WUAP consists of two Raspberry Pi 3 modules powered by Lithium-Polymer batteries. A regular Pi Camera V2 module is connected to one Pi, while a Pi Camera NoIR is connected to the other. These cameras are identical except the "NoIR" camera does not have an infrared filter in front of its sensor. Without an IR filter, the red channel of the RGB imaging sensor responds to infrared light in addition to visible red. Images from the visible-only (Vis) camera are used in a first-iteration vegetation mask using on-board processing. To generate a mask, RGB color data is transposed into the Hue-Saturation-Lightness (HSL) colorspace and filtered by a set range of acceptable HSL coordinates--basically, we tune a filter to only select "greenish" pixels, assuming that vegetation is green and non-vegetation is not. This is a primitive approach to vegetation detection, but it is good practice for future projects, and was developed completely remotely from the team at RIT by SPEXcast host Phil Linden in California.
Real-world Earth Observation missions use the Normalized Difference Vegetation Index (NDVI), and its advanced version, the Enhanced Vegetation Index (EVI), to map real vegetation density from space. NDVI takes advantage of the fact that the chlorophyll in plants strongly absorbs visible light for photosynthesis, and the cell structure of leaves strongly reflects in the near-infrared part of the spectrum. This allows us to estimate the number of leaves in an area with the ratio of the visible (VIS) and near-infrared (NIR) responses: NDVI = (NIR — VIS)/(NIR + VIS) which will always be between 0 and 1.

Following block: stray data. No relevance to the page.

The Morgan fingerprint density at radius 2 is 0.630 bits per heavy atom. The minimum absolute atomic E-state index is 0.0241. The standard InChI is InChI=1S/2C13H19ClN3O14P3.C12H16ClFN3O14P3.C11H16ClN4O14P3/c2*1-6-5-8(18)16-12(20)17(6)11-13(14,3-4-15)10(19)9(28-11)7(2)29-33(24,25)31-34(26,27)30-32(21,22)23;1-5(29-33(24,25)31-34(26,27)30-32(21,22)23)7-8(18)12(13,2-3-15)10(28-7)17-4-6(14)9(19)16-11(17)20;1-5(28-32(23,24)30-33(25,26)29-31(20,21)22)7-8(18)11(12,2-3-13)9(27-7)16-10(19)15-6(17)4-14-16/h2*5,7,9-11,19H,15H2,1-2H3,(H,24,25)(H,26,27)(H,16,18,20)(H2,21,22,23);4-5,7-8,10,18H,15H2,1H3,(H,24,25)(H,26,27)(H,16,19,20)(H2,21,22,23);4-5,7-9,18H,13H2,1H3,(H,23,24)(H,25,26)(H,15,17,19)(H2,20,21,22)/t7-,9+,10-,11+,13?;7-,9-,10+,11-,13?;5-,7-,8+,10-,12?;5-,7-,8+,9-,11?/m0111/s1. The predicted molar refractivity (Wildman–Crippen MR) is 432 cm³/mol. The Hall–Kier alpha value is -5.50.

We intend to use the datasets acquired by WUAP to develop a computer vision or deep learning model for estimating vegetation density from only visible-light images, using the infrared and NDVI as our "ground truth" when training the models. Using HAB4's positional data, we might be able to cross-reference our estimates with real EVI data from the MODIS instrument in orbit.
This payload uses two USB cameras with a partially shared focal plane to detect the balloon's orientation relative to the horizon.
SPEX members hold down the balloon, while preparing to launch HAB3
James Parkus, the current student director of SPEX, has always wound up being the individual sitting under the balloon while it is being filled with Helium. His experience holding onto the balloon neck and forcing the Helium tube inside all while it was raining, cold, and windy, led him to design the balloon plug. This beauty does a better job of slowing the Helium escape rate than just tying off the neck. It also allows a quick disconnect to be used for filling and gives James something to hold onto while the balloon expands above him. It has been a huge improvement to the first method and is now an integral part of our launches.
Multidisciplinary Senior Design
SPEX members and other seniors in the RIT Kate Gleason College of Engineering have been working on another HAB. These seniors are creating the High Altitude Balloon Instrumentation Platform (HABIP). It is an even more complex HAB than what SPEX is flying. HABIP has an array of cameras and communication technologies that allow streaming of flight video. The platform also includes a reaction wheel that will stabilize the instruments in the high-wind flight environment. More information about the team and their product can be found on their documentation page.
Considerations for flight
There are several good resources for HAB considerations. It is important to understand the FAA and FCC regulations before flying. Other considerations are the flight environment (temperature, acceptable wind shear accent rate, pressure, etc.), launch conditions, HAB hardware, and recovery. HABhub is a great tool as is the APRS site and the [wind visualizer] (https://www.windy.com).
If you would like to support the work these students are doing, check out ways to donate on their site.